Swelling
Do not add salt to your food (get rid of the salt shaker!) and limit or omit high-sodium foods such chips, salted nuts, pretzels, soy sauce, bouillon and canned soups, bacon or ham and other processed meats. Many canned and processed foods contain a lot of sodium. Check nutrition labels and limit your sodium intake to 2 gms per day. Elevate your feet whenever possible. Please call the office if swelling continues, if you notice significant swelling in your face or hands, or if swelling is accompanied by a headache or epigastric pain.

Backache
Avoid wearing shoes with heals and standing for long periods of time. Sit in chairs that provide good back support. A warm bath, heating pad, or cold compresses can help ease back pain. You may take Tylenol as needed for pain. Call the office if backache continues.

In the late second and third trimesters, back pain can be a sign of preterm labor or urinary tract infection. If you have back pain that is intermittent and rhythmic, doesn't respond to any of the above treatments, or is accompanied by severe pain and/or fever, call the office immediately.

Nausea
Try eating dry crackers before getting out of bed in the morning. Eat every two or three hours throughout the day. Avoid smells that trigger nausea, highly seasoned or fatty foods, alcohol, caffeine, and cigarette smoke. Sometimes peppermints or ginger tea can help reduce nausea. Do not take prenatal vitamins on an empty stomach or if feeling nauseated. If not controlled with diet, try Emetrol (if not diabetic) or Nestrex. If vomiting continues, call the office.

Leg Cramps
Avoid standing or sitting with your legs crossed for long periods and stay well-hydrated. Eat a balanced and calcium-rich diet. Get regular exercise and stretch your calf and thigh muscles by stretching them three times a day and before you go to bed (see below). Lie down on your left side to improve circulation to your legs. Try taking a warm bath before

If you do get a cramp, immediately stretch your calf muscles by straightening your leg - press down on your heel first and gently flex your toes back toward your shins. It might hurt at first, but it will ease the spasm and the pain will gradually go away. Walking around for a few minutes after the cramp subsides may be helpful, too.

Call the office immediately if your muscle pain is continuous and is accompanied by redness, warmth, tenderness, or swelling. These can be signs of deep vein thrombosis.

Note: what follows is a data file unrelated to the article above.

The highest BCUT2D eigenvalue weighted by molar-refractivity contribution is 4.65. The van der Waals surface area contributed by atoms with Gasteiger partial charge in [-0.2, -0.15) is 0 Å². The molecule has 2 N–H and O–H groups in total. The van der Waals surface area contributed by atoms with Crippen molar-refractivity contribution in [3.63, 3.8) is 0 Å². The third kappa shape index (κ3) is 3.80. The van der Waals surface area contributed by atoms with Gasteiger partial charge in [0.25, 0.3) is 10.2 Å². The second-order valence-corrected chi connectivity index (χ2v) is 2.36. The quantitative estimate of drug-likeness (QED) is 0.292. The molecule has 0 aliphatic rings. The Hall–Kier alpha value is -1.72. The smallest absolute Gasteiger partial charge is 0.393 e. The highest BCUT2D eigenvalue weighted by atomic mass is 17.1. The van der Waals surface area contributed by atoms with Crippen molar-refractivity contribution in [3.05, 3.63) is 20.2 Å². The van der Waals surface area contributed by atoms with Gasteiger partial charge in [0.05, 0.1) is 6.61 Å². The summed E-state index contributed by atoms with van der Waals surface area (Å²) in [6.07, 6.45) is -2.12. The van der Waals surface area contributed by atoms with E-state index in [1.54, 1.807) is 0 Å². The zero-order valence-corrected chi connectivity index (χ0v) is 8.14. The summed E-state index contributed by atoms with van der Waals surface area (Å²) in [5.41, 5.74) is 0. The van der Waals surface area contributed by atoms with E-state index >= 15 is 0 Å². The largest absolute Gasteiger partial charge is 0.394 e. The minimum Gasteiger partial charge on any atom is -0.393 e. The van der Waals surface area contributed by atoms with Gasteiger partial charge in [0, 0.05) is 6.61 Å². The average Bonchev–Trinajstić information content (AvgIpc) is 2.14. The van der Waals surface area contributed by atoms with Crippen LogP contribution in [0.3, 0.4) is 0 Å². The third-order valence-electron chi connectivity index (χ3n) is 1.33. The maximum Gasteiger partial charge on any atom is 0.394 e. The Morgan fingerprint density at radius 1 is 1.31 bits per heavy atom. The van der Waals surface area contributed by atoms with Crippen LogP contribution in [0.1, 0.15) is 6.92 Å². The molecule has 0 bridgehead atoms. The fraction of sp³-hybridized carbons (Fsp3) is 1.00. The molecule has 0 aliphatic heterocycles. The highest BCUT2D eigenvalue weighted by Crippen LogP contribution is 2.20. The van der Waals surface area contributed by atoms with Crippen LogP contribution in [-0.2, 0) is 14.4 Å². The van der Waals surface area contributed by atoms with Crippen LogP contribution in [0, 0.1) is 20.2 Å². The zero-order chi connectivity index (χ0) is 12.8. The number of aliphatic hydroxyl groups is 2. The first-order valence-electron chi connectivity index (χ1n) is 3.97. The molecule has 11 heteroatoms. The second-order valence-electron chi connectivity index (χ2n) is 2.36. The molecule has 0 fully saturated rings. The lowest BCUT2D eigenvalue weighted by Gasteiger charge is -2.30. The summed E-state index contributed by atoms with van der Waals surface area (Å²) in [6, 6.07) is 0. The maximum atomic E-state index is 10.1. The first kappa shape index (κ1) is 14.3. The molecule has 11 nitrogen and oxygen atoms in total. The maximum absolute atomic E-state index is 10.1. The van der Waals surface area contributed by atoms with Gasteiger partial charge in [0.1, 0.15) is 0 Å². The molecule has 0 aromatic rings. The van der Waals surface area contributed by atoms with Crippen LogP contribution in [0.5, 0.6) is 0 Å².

Stool Softener
Surfak, Docusate, Dialose, Metamucil, Fibercon are all safe to take during pregnancy.

Constipation
Try to avoid constipation by staying well-hydrated (drink plenty of fluids), eating fresh fruits and vegetables, and exercising. Milk of Magnesia or Senekot are safe to take for constipation.

Diarrhea

If you have diarrhea, you should stick to a bland or clear liquid diet until the diarrhea subsides. It is safe to take Kaopectate or Imodium to treat diarrhea after 12 weeks of pregnancy. If diarrhea lasts more than 48 hours or is accompanied by weakness and fatigue, nausea and vomiting, right upper abdominal or epigastric pain, headache, blurred vision, bleeding from the gums or from minor trauma, jaundice or yellowing of the skin, or pain in the shoulder or neck, call the office immediately.

Hemorrhoids

To prevent hemorrhoids (or piles), eat a healthy diet that includes fresh fruits and vegetables, drink plenty of liquids, exercise regularly, use a stool softener (if needed), and avoid standing or sitting in the same position for prolonged periods. If you develop

You will get most of the vitamins and minerals you need from a healthy diet. However, it is difficult to get enough calcium, iron, and folic acid (a B-vitamin that helps to prevent defects of the brain and spinal cord known as neural tube defects) from the food you eat. Therefore, we recommend that you take a prenatal vitamin every day.